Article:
This puts Singapore in pole position to spearhead the development of the project bond market and promote itself as a regional hub for raising infrastructure financing.

Challenges remain. While investors have over time become savvier and more accepting of complex credits (such as high yield and hybrid instruments) there is not yet broad acceptance of amortizing structures, or of greenfield and construction risk.

Nevertheless, Singapore is an infrastructure project haven, with a pipeline of well-developed projects that provides significant business and investment opportunities for companies and investors. There is every reason to believe that these projects are a natural fit for large institutional investors such as insurers and pension funds, for which longer-term investments in high quality infrastructure assets with predictable revenue generation make logical sense.

The MAS has been collaborating with the industry to ensure that there is transparency in the market, not only to promote bond issuance but to ensure diversification of risks so that portfolio managers can confidently allocate infrastructure holdings.

Good infrastructure is the key indicator in identifying new urban renewal investment and development prospects. Existing and emerging infrastructure, particularly transport and community amenities, leads to population growth and consequently commercial and capital growth.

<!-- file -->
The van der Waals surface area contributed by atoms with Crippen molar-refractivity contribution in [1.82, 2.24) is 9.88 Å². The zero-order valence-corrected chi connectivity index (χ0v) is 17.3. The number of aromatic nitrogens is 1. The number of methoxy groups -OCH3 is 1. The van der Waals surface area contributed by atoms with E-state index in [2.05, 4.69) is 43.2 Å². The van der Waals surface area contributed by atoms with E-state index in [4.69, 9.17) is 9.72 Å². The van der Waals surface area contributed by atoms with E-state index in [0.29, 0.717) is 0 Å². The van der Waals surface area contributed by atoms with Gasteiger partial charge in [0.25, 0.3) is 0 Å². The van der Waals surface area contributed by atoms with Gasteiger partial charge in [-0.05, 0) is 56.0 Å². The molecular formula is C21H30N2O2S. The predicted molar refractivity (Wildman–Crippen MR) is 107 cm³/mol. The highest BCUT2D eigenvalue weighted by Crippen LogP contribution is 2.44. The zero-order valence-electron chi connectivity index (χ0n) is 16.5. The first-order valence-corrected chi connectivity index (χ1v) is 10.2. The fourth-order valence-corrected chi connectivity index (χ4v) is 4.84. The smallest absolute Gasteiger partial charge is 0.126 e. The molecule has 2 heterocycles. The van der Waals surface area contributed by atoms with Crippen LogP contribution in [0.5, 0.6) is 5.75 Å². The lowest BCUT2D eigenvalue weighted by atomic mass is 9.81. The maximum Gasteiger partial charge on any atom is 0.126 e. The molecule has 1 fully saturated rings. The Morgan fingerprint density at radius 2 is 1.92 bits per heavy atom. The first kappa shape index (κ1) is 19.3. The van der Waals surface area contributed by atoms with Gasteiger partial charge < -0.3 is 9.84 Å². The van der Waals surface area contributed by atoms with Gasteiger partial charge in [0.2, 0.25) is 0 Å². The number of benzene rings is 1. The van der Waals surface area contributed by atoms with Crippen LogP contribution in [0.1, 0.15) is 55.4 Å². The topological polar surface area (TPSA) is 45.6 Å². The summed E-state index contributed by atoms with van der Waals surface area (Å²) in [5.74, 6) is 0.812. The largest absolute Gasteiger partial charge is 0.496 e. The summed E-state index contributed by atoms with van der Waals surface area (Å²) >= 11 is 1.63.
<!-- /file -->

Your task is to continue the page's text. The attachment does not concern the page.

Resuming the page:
To achieve all that, Singapore needs credit and capital, which it is not short of. The country already has a wealth of experience as a regional finance hub. All the elements are in place -- investor interest, infrastructure demand and incentives that make it compelling as a capital markets destination.

A closer look reveals that the insurance and project finance industries are maturing and looking to expand. The Asian Development Bank says there is an annual requirement for $1.7 trillion for infrastructure investment in Asia (amounting to a cumulative $22.6 trillion through to 2030). China's BRI presents even more opportunities for economies around the region.

Throw in the Asian bond grant and other MAS programs and there is a strong case for Singapore's potential success as an infrastructure finance hub. Capital market development is all about timing. For Singapore, right now is as good as it gets.

Sean Henderson is deputy head of Asia-Pacific debt capital markets at HSBC in Singapore.